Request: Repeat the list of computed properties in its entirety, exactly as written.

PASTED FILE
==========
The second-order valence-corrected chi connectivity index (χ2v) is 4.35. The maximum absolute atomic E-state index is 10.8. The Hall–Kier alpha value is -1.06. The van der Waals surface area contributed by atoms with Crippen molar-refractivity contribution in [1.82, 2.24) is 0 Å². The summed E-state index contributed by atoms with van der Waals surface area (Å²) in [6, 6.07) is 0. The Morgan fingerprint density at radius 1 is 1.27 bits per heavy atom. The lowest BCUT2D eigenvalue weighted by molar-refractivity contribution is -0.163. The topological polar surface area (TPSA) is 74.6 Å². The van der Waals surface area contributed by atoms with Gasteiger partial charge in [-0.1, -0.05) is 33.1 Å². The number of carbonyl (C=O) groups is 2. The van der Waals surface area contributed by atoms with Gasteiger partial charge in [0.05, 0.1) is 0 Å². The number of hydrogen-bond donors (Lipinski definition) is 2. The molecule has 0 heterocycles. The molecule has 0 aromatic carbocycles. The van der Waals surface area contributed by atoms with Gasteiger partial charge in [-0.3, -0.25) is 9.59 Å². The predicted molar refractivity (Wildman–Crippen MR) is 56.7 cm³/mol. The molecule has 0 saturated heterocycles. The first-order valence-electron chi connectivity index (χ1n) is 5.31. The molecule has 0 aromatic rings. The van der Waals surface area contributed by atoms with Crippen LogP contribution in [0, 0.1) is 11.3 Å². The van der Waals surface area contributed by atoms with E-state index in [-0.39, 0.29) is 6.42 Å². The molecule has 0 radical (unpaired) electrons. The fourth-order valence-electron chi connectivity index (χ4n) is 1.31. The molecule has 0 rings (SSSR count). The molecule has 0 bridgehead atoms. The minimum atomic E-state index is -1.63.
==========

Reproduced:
The second-order valence-corrected chi connectivity index (χ2v) is 4.35. The maximum absolute atomic E-state index is 10.8. The Hall–Kier alpha value is -1.06. The van der Waals surface area contributed by atoms with Crippen molar-refractivity contribution in [1.82, 2.24) is 0 Å². The summed E-state index contributed by atoms with van der Waals surface area (Å²) in [6, 6.07) is 0. The Morgan fingerprint density at radius 1 is 1.27 bits per heavy atom. The lowest BCUT2D eigenvalue weighted by molar-refractivity contribution is -0.163. The topological polar surface area (TPSA) is 74.6 Å². The van der Waals surface area contributed by atoms with Gasteiger partial charge in [-0.1, -0.05) is 33.1 Å². The number of carbonyl (C=O) groups is 2. The van der Waals surface area contributed by atoms with Gasteiger partial charge in [0.05, 0.1) is 0 Å². The number of hydrogen-bond donors (Lipinski definition) is 2. The molecule has 0 heterocycles. The molecule has 0 aromatic carbocycles. The van der Waals surface area contributed by atoms with Gasteiger partial charge in [-0.3, -0.25) is 9.59 Å². The predicted molar refractivity (Wildman–Crippen MR) is 56.7 cm³/mol. The molecule has 0 saturated heterocycles. The first-order valence-electron chi connectivity index (χ1n) is 5.31. The molecule has 0 aromatic rings. The van der Waals surface area contributed by atoms with Crippen LogP contribution in [0, 0.1) is 11.3 Å². The van der Waals surface area contributed by atoms with E-state index in [-0.39, 0.29) is 6.42 Å². The molecule has 0 radical (unpaired) electrons. The fourth-order valence-electron chi connectivity index (χ4n) is 1.31. The molecule has 0 rings (SSSR count). The molecule has 0 bridgehead atoms. The minimum atomic E-state index is -1.63.